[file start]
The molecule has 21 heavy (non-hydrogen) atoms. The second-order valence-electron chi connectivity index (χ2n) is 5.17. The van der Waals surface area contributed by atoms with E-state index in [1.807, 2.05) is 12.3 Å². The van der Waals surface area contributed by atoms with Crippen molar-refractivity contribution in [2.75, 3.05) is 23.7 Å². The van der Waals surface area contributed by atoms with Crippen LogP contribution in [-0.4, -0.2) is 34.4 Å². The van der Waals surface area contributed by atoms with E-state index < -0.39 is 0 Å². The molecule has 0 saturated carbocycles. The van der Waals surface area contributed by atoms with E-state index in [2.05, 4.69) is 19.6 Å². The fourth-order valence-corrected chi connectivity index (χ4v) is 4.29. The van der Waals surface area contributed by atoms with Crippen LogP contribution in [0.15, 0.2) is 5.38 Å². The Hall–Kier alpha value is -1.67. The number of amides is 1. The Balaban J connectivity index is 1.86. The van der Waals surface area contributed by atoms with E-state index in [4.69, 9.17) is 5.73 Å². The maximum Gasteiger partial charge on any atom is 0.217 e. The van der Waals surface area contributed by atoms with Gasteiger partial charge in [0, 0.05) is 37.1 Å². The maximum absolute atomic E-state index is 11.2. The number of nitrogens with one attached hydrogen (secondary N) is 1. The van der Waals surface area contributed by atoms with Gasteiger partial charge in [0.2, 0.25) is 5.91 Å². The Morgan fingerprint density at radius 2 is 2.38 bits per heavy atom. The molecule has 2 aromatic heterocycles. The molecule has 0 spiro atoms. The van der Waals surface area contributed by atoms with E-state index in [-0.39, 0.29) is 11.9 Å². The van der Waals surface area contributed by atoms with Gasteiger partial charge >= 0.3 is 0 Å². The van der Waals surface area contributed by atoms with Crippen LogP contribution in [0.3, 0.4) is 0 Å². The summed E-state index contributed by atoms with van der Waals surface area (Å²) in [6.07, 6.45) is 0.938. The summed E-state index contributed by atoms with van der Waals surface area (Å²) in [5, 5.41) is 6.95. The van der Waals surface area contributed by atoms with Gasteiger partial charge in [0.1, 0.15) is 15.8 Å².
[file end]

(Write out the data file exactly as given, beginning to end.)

The molecule has 21 heavy (non-hydrogen) atoms. The second-order valence-electron chi connectivity index (χ2n) is 5.17. The van der Waals surface area contributed by atoms with E-state index in [1.807, 2.05) is 12.3 Å². The van der Waals surface area contributed by atoms with Crippen molar-refractivity contribution in [2.75, 3.05) is 23.7 Å². The van der Waals surface area contributed by atoms with Crippen LogP contribution in [-0.4, -0.2) is 34.4 Å². The van der Waals surface area contributed by atoms with E-state index < -0.39 is 0 Å². The molecule has 0 saturated carbocycles. The van der Waals surface area contributed by atoms with E-state index in [2.05, 4.69) is 19.6 Å². The fourth-order valence-corrected chi connectivity index (χ4v) is 4.29. The van der Waals surface area contributed by atoms with Crippen LogP contribution in [0.15, 0.2) is 5.38 Å². The Hall–Kier alpha value is -1.67. The number of amides is 1. The Balaban J connectivity index is 1.86. The van der Waals surface area contributed by atoms with E-state index in [4.69, 9.17) is 5.73 Å². The maximum Gasteiger partial charge on any atom is 0.217 e. The van der Waals surface area contributed by atoms with Gasteiger partial charge in [0, 0.05) is 37.1 Å². The maximum absolute atomic E-state index is 11.2. The number of nitrogens with one attached hydrogen (secondary N) is 1. The van der Waals surface area contributed by atoms with Gasteiger partial charge in [0.2, 0.25) is 5.91 Å². The Morgan fingerprint density at radius 2 is 2.38 bits per heavy atom. The molecule has 2 aromatic heterocycles. The molecule has 0 spiro atoms. The van der Waals surface area contributed by atoms with E-state index in [-0.39, 0.29) is 11.9 Å². The van der Waals surface area contributed by atoms with Gasteiger partial charge >= 0.3 is 0 Å². The van der Waals surface area contributed by atoms with Crippen LogP contribution in [0.3, 0.4) is 0 Å². The summed E-state index contributed by atoms with van der Waals surface area (Å²) in [6.07, 6.45) is 0.938. The summed E-state index contributed by atoms with van der Waals surface area (Å²) in [5, 5.41) is 6.95. The van der Waals surface area contributed by atoms with Gasteiger partial charge in [0.1, 0.15) is 15.8 Å².